Taylor:  Use index funds that are available. There is no need to exactly match total market funds. An S&P 500 fund for example is almost as good as a total market fund. A look at the growth chart of total market and S&P 500 index fund on morningstar shows almost no discernible difference. Try and keep things simple. Simplicity is the key.

5. Discussion of international bonds.
Taylor:  Bonds are for safety. It is important to have a stock bond split according to one’s asset allocation. The international bond portion isn’t going to have that much of an effect.

6. Slice and dicing. Factor investing.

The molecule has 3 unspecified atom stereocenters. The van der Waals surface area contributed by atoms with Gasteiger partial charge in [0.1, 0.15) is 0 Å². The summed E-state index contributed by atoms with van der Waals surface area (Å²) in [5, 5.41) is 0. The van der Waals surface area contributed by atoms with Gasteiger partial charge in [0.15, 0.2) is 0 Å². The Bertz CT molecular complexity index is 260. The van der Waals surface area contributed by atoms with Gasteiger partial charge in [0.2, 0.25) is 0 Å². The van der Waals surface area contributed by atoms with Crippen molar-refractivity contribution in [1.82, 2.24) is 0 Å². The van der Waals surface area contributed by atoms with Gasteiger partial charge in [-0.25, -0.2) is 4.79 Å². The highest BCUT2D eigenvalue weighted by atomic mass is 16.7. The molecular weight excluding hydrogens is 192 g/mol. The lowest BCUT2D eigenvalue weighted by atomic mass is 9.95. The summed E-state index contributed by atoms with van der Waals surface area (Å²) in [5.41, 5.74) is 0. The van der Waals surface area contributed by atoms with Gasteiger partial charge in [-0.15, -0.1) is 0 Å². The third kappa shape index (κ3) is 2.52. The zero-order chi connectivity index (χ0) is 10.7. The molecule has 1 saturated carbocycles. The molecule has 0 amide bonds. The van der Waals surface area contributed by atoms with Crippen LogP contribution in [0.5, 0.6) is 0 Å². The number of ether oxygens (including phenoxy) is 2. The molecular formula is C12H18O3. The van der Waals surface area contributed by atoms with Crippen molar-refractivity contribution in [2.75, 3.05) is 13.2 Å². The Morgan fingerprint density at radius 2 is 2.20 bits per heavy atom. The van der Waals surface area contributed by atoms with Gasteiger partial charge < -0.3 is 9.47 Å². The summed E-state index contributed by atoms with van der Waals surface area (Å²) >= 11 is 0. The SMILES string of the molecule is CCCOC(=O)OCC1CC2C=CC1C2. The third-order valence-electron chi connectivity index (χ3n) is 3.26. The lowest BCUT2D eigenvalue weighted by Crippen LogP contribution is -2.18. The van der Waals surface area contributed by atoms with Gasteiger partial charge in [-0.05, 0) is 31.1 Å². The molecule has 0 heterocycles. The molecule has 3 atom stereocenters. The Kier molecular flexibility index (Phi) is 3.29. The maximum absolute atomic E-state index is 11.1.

Taylor:  We try to make things complicated. Including Taylor. It’s better to keep things simple. Slice and dice is adding risk, but if small cap value underperforms for long periods (like twelve years) will investors have the stomach to still stick to it?

7. Annuities.
Taylor: Get only Single Premium Immediate Annuities and get them only when you are 75+. The later the better. Once you have an annuity, it is an income stream and you can then use your portfolio to do other things, such as provide to children or donate to charities, without the risk of running out of money.

Vanguard provides assess to some of the best variable annuities compared to any other provider, with significantly low cost.

8. Vanguard reps. providing conflicting information.
Taylor: Using just the three fund portfolio will make contacting reps. very rare.